In the height of summer, those cute yellow flowers in your lawn might seem a nuisance, but for the rest of the year think of dandelions as your friend in healthy living. These super delicious and wonderfully nutritious greens are easy to use in your kitchen and offer a host of health benefits.
Dandelions are part of the sunflower family, and the flowers, leaves and roots are all edible! Usually the leaves and flowers are eaten fresh, and the roots are used in herbal teas and tinctures, which can be especially helpful for liver detox. According to Dr. Mercola, "folk medicine claims that the dandelion plant is a powerful healer, used to purify the blood, settle digestion and prevent piles and gallstones, among other maladies. [The] greens of the humble dandelion provide 535% of the recommended daily value of vitamin K, which may be the most important source of any other plant-based food to strengthen bones, but may also play a role in fighting Alzheimer's disease by limiting neuron damage in the brain.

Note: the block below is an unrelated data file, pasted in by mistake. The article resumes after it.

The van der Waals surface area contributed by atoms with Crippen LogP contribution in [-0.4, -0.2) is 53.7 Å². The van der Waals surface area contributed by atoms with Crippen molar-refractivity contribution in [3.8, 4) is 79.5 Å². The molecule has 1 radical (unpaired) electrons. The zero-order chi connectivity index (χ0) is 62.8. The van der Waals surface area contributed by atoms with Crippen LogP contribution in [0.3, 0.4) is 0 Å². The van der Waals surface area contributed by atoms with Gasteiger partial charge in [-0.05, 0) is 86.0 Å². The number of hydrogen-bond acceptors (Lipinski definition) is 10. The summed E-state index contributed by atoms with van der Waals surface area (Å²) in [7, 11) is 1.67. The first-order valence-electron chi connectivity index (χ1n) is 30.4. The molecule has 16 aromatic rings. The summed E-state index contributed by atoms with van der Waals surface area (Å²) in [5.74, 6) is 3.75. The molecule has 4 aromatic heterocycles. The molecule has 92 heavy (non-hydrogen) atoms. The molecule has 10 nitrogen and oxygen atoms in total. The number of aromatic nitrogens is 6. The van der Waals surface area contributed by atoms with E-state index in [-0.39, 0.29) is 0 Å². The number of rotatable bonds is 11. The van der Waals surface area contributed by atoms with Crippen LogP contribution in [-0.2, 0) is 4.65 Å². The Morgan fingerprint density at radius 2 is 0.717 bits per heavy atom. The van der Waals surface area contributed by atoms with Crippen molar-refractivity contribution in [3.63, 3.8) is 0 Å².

Dandelion greens are usually sold in bunches, and have long, thin leaves like in the photo above. Unlike kale or collards, the stems are not too crunchy and can be eaten along with the leaf. Lucky for us, we have a local farm that grows organic dandelion greens, so they are easy for me to find. Check your local health food store, and if they don't stock them, ask if they will! If your recipe calls for kale, spinach or chard you can easily substitute with dandelion greens. Sometimes they have a bitter flavor, but this can be reduced by blanching, steaming or just using them in combination with other, more mild greens. Don't go around sampling the weeds in the city though– these might have had pesticides on them. If you are going to seek out wild dandelions, do so with the help of a wild foods expert.
My favorite way to eat dandelion greens is just to slice them very thinly (no need to de-stem, remember!) and add to big meal-sized salads. They add a beautiful bright green to any meal and add a nice flavor too. I also use my dandelions to juice. These greens are strong, so for one serving I usually juice about 3-5 leaves only. In combination with some lemon and some celery, it's a green juice to live for!
Here are some recipes from around the web to help you use your dandelion greens in the best ways possible! I hope you find a new love for these beautiful greens!
Dandelion Greens with Double Garlic from Mark Bittman
Dandelion Greens with Mustard Seeds from Nourished Kitchen
Dandelion Pesto from David Lebovitz
Dandelion Greens and Quinoa Salad from Well + Good NYC
... and 10 more dandelion recipes from the Kitchn
... and more dandelion recipes from Whole Foods